In the past two days, the barriers to developing virtually reality content have been all but bulldozed. Epic, Unity and Valve have all announced free versions of their engines for developers and content developers, most of which aim to provide unfettered access to independent creators as these companies seek to build their communities and help bring to market successful experiences created using their respective platforms.
Unreal Engine 4
On March 2, Tim Sweeney announced that Unreal Engine 4 would be free for anyone to download and use.
This was a continuation in Epic’s history of removing barriers between independent developers and their ability to get in and start making things for us all to enjoy. A year earlier, Epic unveiled an early release of Unreal Engine 4 to developers for a $19/month subscription and 5% royalties. That was an improved offering from the previous UE3 agreement of a flat $99 and 25% of revenues after $50,000. Sweeney summed up Epic’s vision on the company blog:
“The state of Unreal is strong, and we’ve realized that as we take away barriers, more people are able to fulfill their creative visions and shape the future of the medium we love. That’s why we’re taking away the last barrier to entry, and going free.”
In the new deal, Epic will still be keeping some revenue from game developers using Unreal Engine 4, but these changes to the revenue structure mean successful game developers will be keeping much more of the profits from their creations. Now, if the engine is used to create a profitable product, the owners will have to track gross revenue and pay Epic a 5% royalty on gross revenue after the first $3000 in profits, each calendar quarter.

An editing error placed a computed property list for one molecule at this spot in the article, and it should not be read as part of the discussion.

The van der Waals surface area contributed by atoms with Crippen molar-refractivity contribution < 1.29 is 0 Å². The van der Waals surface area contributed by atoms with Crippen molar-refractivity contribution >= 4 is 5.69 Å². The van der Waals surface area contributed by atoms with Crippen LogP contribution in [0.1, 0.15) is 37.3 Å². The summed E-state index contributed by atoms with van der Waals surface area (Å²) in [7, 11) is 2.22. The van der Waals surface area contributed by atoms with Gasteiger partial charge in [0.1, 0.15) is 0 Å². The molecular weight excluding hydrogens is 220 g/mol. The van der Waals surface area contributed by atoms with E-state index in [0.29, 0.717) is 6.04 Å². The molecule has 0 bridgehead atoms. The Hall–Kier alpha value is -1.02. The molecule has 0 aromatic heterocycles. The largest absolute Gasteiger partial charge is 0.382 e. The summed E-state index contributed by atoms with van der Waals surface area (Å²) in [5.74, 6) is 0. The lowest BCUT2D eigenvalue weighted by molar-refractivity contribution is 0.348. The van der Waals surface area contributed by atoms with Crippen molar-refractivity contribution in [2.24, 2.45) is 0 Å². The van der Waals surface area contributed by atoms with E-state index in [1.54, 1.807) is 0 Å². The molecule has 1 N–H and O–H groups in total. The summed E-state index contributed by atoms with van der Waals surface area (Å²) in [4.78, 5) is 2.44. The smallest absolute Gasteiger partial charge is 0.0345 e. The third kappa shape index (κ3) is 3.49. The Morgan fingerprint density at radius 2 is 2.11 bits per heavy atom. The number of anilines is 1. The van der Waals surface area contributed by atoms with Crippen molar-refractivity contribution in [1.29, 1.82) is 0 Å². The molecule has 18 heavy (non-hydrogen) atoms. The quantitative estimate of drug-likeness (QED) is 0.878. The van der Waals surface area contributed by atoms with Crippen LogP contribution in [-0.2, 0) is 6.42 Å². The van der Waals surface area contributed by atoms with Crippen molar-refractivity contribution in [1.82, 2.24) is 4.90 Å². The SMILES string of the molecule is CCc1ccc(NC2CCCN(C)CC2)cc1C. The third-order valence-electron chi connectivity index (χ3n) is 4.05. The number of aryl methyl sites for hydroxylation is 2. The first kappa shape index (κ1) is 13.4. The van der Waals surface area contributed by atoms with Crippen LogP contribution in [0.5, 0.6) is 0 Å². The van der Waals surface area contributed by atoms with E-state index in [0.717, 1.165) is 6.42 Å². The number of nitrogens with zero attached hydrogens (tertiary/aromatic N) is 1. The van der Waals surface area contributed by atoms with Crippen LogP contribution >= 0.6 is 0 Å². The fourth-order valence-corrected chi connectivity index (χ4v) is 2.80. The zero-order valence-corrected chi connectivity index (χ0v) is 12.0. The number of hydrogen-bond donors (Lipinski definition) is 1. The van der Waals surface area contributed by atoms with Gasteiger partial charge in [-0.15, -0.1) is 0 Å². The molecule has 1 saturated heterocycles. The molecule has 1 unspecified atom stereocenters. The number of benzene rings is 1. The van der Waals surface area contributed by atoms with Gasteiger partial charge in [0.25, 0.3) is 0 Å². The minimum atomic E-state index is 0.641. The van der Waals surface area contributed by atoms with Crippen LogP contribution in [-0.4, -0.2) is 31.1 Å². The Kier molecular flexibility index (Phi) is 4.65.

The next day at GDC, Unity answered the call, announcing that Unity 5 will offer a fully-featured Personal version completely free. Unity 5 Personal will remain free to all developers with revenue or funding under $100,000 per year. Those who no longer fit that description must upgrade to Unity 5 Professional, which costs either $75 per month or $1,500 up front. Neither version requires developers to pay royalties.
The same day, Valve introduced their first update of the Source engine since 2004. They mentioned Source 2 will be “available for free to content developers,” but it’s yet to be seen what exactly that will entail.
If you’re a developer interested in VR, or anyone who’s ever thought it might be cool to learn, now is the time. Three of the biggest players in the game are offering their engines up to you for free. With countless factors at play, It’s tough to judge which engine will best fit your needs. But with free access across the board, you may as well start giving them a shot and figuring it out. What are you waiting for? Make us something sweet.